Prosperity was stumbling toward the economic Avernus of the early nineties. The pandemic of influenza had begun to ravage the world, building up its heritage of insanity, suicide, and physical and spiritual lassitude. Our high finance was the most reckless, flamboyant and piratical in the world; our new slums as bad as anything that Europe had been able to produce in long centuries. Our moral sense, still puritanical in respect to the individual had hardly begun to concern itself with the broader phases of public right, wrong and responsibility.
It was not the happiest possible date to be entering our or any other academic shades. Most of our collegiate institutions were in a parlous state. Following the trend of the world outside, they had drifted into the doldrums. Their vista was sharply circumscribed. To the new and faintly voiced demands of the forward-looking, they turned an indifferent or perhaps an alarmed ear.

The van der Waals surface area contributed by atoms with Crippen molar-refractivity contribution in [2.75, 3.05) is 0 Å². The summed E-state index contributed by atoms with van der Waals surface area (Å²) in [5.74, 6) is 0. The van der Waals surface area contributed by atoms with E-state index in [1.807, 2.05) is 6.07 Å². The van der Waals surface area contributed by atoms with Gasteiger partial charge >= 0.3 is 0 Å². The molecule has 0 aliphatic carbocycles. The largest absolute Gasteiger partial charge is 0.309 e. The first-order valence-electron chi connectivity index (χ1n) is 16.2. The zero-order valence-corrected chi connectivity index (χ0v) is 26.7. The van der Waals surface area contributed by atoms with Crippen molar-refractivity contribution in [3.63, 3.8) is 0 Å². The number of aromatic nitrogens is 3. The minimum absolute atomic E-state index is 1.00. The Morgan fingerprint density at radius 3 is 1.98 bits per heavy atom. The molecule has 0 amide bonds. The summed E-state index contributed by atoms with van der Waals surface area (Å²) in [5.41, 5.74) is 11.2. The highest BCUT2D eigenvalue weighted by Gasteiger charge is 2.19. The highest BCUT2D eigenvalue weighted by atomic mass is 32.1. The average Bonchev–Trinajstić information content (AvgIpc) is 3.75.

Fine and ripe scholarship was plentiful; we had more than our share of it at Hamilton. But as yet, there were few of those zealots of education whose high-burning lampadia were to serve as guidance to the coming generations. Then, too, poverty overhung the campuses as if it were the very aura of erudition. Too much energy, which should have been otherwise applied, was exhausted in cadging for the money necessary to mere existence. A contemporary estimate specifies four million dollars as the total income for all colleges of the United States. Those who must constantly pause to beg their daily bread, necessarily find the slopes of Parnassus arduous to climb.